In Estate of Caldwell Jones, Jr. v. Live Well Financial, Inc., the Eleventh Circuit Court of Appeals opined on whether 12 U.S.C. § 1715z-20 could be construed to prevent foreclosure under a reverse mortgage contract that, by its terms, permits the lender to demand repayment immediately following a borrower’s death, even if his or her non-borrowing spouse continues to live in the mortgaged property. The Court ultimately determined that the statute could not be so broadly construed, because the statute addresses the types of mortgages that HUD may insure, but does not alter or affect the rights that a lender possesses under a reverse mortgage contract.
In this matter, borrower Caldwell Jones obtained a reverse mortgage, which was immediately assigned to Live Well Financial, Inc. (“Live Well”). The mortgage was secured by a home that Jones shared with his wife and daughter. The mortgage was covered by 12 U.S.C. § 1715z-20, which authorizes the Secretary of the Department of Housing and Urban Development (“HUD”) to establish a mortgage insurance program designed to encourage lenders to offer reverse mortgages. Section 1751z-20 outlines the conditions that a reverse mortgage must meet to be insurable under the program. The condition relevant to this matter “prohibits HUD from insuring a reverse-mortgage contract that permits foreclosure while either the borrowing homeowner or his or her spouse continues to reside in the mortgaged property.”
By the terms of the mortgage contract, the “Borrower” was defined as “Caldwell Jones, Jr., a married man.” Jones’s wife was not designated a “Borrower” and did not meet the minimum age to qualify for a reverse mortgage. Jones died shortly after obtaining the reverse mortgage, at which point Live Well asserted a right to immediate repayment in full, a term that was set out under the mortgage contract. When the loan was not repaid, Live Well initiated non-judicial foreclosure proceedings. In response, Jones’s wife, individually and on behalf of both the Estate of Caldwell Jones and her minor daughter (collectively, “the Estate”), filed a petition in state court seeking injunctive relief to prevent the foreclosure sale arguing that 12 U.S.C. § 1715z-20(j) prohibited Live Well from foreclosing on the property at issue while she lived in the home because even though she was not a “Borrower” under the terms of the mortgage contract, she was nonetheless a “homeowner” protected by the statute. A state court judge granted a temporary restraining order and enjoined the foreclosure. Live Well then removed the case to federal court and filed a motion to dismiss. The district court granted that motion, concluding that “§ 1715z-20(j) addresses only HUD’s authority to insure loans and does not affect Live Well’s contractual right to foreclose.” An appeal to the Eleventh Circuit followed.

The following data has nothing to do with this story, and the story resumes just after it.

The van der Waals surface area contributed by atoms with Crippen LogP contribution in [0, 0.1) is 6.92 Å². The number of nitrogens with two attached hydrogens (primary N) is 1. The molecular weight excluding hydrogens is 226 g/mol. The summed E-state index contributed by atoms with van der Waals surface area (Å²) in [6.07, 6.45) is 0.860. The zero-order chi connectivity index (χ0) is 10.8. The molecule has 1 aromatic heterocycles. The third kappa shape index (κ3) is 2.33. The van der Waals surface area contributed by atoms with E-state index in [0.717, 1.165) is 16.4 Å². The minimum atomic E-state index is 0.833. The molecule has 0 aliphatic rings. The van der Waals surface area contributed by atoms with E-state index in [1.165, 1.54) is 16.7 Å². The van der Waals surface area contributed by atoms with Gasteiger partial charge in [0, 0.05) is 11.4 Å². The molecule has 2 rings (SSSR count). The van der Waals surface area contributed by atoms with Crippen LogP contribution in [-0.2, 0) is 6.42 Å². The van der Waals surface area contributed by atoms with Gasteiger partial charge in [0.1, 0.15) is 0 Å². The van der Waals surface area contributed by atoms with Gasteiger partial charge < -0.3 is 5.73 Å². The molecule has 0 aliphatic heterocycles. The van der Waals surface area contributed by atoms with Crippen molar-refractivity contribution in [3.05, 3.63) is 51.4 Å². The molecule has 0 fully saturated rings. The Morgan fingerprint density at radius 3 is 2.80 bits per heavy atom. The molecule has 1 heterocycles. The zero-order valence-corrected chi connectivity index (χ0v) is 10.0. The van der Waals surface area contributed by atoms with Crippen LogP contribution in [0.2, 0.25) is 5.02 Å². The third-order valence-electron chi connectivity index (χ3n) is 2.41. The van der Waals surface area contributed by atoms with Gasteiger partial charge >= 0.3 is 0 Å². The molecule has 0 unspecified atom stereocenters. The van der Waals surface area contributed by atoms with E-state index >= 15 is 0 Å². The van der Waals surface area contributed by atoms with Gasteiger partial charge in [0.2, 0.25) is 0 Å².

On appeal, the Estate argued that the Eleventh Circuit should reverse the District Court’s order dismissing the action to enjoin the foreclosure because it was “contrary to public policy and Congress’s express intent to protect the non-borrowing surviving spouse of a [r]everse [m]ortgage [b]orrower from displacement from their residential home.” The Court disagreed with the Estate’s contention. First, the Court found that the Lender had a right to foreclose under state law and the terms of the mortgage contract. The mortgage contract authorized the sale of the property to recover the balance due if “[a] Borrower dies and the Property is not the principal residence of at least one surviving Borrower.” Second, under the plain terms of the mortgage contract, the Court determined that the lender clearly had authority to foreclose upon the death of Jones, the sole borrower.
The Estate further argued that irrespective of the contract terms, 12 USC § 1715z-20(j) protected Jones’s wife because of Congress’s purported intent in enacting the statute, which limits the insurability of a reverse mortgage under HUD to mortgage contracts that defer a homeowners’ loan obligations beyond the homeowner’s death until his spouse either dies or sells the property. Under the Estate’s argument, the federal law effectively superseded the mortgage contract’s contrary terms.
The Court found that, irrespective of whether HUD insured Jones’s mortgage contract in violation of 12 USC § 1715z-20(j), “the mortgage contract here created and embodies an independent legal relationship between Live Well and Caldwell. Section 1715z- 20(j) says nothing about private contractual obligations one way or the other, and thus cannot be read to alter or affect the enforceability of the mortgage contract or its terms.” Therefore, the Court concluded, 12 U.S.C. § 1715z-20(j) did not alter or limit Live Well’s right to foreclose under the terms of its valid mortgage contract. As a result, the Court found that the district court properly granted Live Well’s motion to dismiss.
Heather is a Partner with PIB Law and focuses her practice on the representation of financial institutions in connection with financial services-related litigation matters.
Prior to joining PIB Law, Heather was a Partner at Kralik ...